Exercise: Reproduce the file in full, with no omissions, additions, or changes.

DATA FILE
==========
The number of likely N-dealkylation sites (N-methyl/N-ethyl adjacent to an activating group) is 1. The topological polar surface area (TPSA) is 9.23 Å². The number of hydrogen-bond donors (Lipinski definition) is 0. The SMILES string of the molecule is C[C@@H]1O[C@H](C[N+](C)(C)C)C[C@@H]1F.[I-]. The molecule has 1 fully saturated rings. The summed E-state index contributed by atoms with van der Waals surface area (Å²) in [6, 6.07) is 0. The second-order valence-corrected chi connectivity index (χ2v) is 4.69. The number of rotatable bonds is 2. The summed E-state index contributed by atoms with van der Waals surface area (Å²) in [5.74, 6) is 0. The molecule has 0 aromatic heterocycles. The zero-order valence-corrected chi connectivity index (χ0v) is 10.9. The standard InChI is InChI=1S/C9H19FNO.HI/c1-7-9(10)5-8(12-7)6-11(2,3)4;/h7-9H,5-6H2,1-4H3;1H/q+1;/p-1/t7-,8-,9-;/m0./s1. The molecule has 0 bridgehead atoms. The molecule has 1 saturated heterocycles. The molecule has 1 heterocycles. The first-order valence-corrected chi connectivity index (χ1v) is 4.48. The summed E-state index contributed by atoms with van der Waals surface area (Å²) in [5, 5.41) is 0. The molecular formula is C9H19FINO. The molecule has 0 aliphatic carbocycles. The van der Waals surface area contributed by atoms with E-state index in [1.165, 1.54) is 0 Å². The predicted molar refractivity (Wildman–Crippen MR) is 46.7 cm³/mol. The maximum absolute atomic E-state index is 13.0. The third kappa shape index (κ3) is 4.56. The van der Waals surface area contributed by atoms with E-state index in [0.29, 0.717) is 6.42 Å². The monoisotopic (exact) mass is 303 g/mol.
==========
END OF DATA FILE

The number of likely N-dealkylation sites (N-methyl/N-ethyl adjacent to an activating group) is 1. The topological polar surface area (TPSA) is 9.23 Å². The number of hydrogen-bond donors (Lipinski definition) is 0. The SMILES string of the molecule is C[C@@H]1O[C@H](C[N+](C)(C)C)C[C@@H]1F.[I-]. The molecule has 1 fully saturated rings. The summed E-state index contributed by atoms with van der Waals surface area (Å²) in [6, 6.07) is 0. The second-order valence-corrected chi connectivity index (χ2v) is 4.69. The number of rotatable bonds is 2. The summed E-state index contributed by atoms with van der Waals surface area (Å²) in [5.74, 6) is 0. The molecule has 0 aromatic heterocycles. The zero-order valence-corrected chi connectivity index (χ0v) is 10.9. The standard InChI is InChI=1S/C9H19FNO.HI/c1-7-9(10)5-8(12-7)6-11(2,3)4;/h7-9H,5-6H2,1-4H3;1H/q+1;/p-1/t7-,8-,9-;/m0./s1. The molecule has 0 bridgehead atoms. The molecule has 1 saturated heterocycles. The molecule has 1 heterocycles. The first-order valence-corrected chi connectivity index (χ1v) is 4.48. The summed E-state index contributed by atoms with van der Waals surface area (Å²) in [5, 5.41) is 0. The molecular formula is C9H19FINO. The molecule has 0 aliphatic carbocycles. The van der Waals surface area contributed by atoms with E-state index in [1.165, 1.54) is 0 Å². The predicted molar refractivity (Wildman–Crippen MR) is 46.7 cm³/mol. The maximum absolute atomic E-state index is 13.0. The third kappa shape index (κ3) is 4.56. The van der Waals surface area contributed by atoms with E-state index in [0.29, 0.717) is 6.42 Å². The monoisotopic (exact) mass is 303 g/mol.